Even if the job description doesn’t require previous driving experience, this question can still help you get an idea of how extensive the training and learning curve might be.

#3 Tell me about yourself

This is a common interview question, but it’s still relevant for delivery driver interviews.

You want to get a sense of the candidate’s personality and see how they present themselves.

Are they friendly and personable? Do they have a good sense of humor?

Upset customers and late deliveries can lead to lost customers, lost business, and lost revenue.

You’re looking for a driver who will be polite and professional with your customers.

Do they seem like someone who’ll offer excellent customer service?

You should also pay attention to the candidate’s body language. Do they make eye contact? Do they seem nervous or comfortable?

You can also get an idea of how well they’ll fit in with your company culture during the interview.

Do their answers align with the company’s mission and values?

Do they seem like they’d get along well with co-workers?

Are they easy to talk to? Do they communicate clearly or trail off into unrelated bunny trails?

#4 How would you handle an unexpected delay during a time-sensitive delivery? 

This question can help gauge the driver’s ability to handle stress and think on their feet.

Heavy traffic, road closures, angry drivers, upset customers — you never know what a day of delivery driving might bring.

You want to know they can think quickly and make the best decisions for your business if something goes wrong.

Drivers who are stressed out and running late are more likely to drive aggressively, take risks, and make careless mistakes.

You need someone who will keep their cool even when the situation is getting hot.

The candidate’s answer can also give some insight into their problem-solving skills.

Do they have a plan for handling unexpected delays?

For example, will they reach out to the customer and update them?

If their delivery vehicle breaks down, will they remember to contact you after contacting the mechanic?

Do they seem like they could handle the situation calmly and effectively?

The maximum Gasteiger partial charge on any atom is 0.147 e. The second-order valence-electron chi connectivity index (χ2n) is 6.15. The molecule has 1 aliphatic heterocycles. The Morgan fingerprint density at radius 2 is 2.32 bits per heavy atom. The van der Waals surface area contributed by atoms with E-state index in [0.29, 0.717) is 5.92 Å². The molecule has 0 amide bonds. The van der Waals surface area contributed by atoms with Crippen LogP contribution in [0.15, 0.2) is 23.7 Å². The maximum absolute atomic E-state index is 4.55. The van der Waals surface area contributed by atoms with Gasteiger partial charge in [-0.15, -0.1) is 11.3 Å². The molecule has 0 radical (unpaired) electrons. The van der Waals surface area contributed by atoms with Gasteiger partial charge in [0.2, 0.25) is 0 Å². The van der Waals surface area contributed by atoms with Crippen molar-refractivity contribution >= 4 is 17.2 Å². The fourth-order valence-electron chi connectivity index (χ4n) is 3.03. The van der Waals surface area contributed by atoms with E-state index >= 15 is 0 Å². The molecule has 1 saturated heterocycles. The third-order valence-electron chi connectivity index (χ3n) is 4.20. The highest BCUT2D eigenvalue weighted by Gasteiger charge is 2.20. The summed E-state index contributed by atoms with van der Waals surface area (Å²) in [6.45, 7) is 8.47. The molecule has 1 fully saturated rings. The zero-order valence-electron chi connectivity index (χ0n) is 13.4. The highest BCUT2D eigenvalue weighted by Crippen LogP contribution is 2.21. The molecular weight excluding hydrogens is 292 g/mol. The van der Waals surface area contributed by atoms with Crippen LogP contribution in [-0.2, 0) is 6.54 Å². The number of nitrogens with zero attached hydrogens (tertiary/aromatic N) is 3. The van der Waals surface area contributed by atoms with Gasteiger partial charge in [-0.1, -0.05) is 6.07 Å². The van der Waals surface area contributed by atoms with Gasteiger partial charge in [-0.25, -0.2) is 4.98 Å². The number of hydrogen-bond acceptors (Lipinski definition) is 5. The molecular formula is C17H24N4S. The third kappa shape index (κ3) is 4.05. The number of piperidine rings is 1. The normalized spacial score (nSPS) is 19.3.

Try to think of a sample answer you’re looking for before asking this question. 

For example, you may want the job seeker to say something like, “If my truck breaks down, I’d make sure to call the mechanic, let my supervisor know, and check with another driver to see if they could pick up the time-sensitive package and deliver it ASAP. Then, I’d give the customer a call and let them know the game plan.”

Think about how you want your delivery drivers to handle situations to determine the answer you want.

#5 Tell me about a time you appropriately handled an angry customer 

This is a classic customer service-related question.

You want to know that the driver can handle difficult customers calmly and professionally.

Every once in a while, a delivery driver encounters an upset customer.

It could be because of a late delivery or because the customer received the wrong package.

Whatever the reason, the driver must know how to handle these situations.

The candidate’s answer will give insight into their customer service skills.

Do they seem like they’d be able to diffuse the situation and calm the customer down?

Do they have a plan for how they would handle an angry customer?

For example, do they know how to de-escalate the situation by acknowledging their feelings, listening without interruption, staying calm, and speaking in a level, controlled voice?

Or are they a little hot-tempered and tend to yell right back?

You can also get an idea of the driver’s personality from their answer to this question.

Are they someone who remains calm under pressure?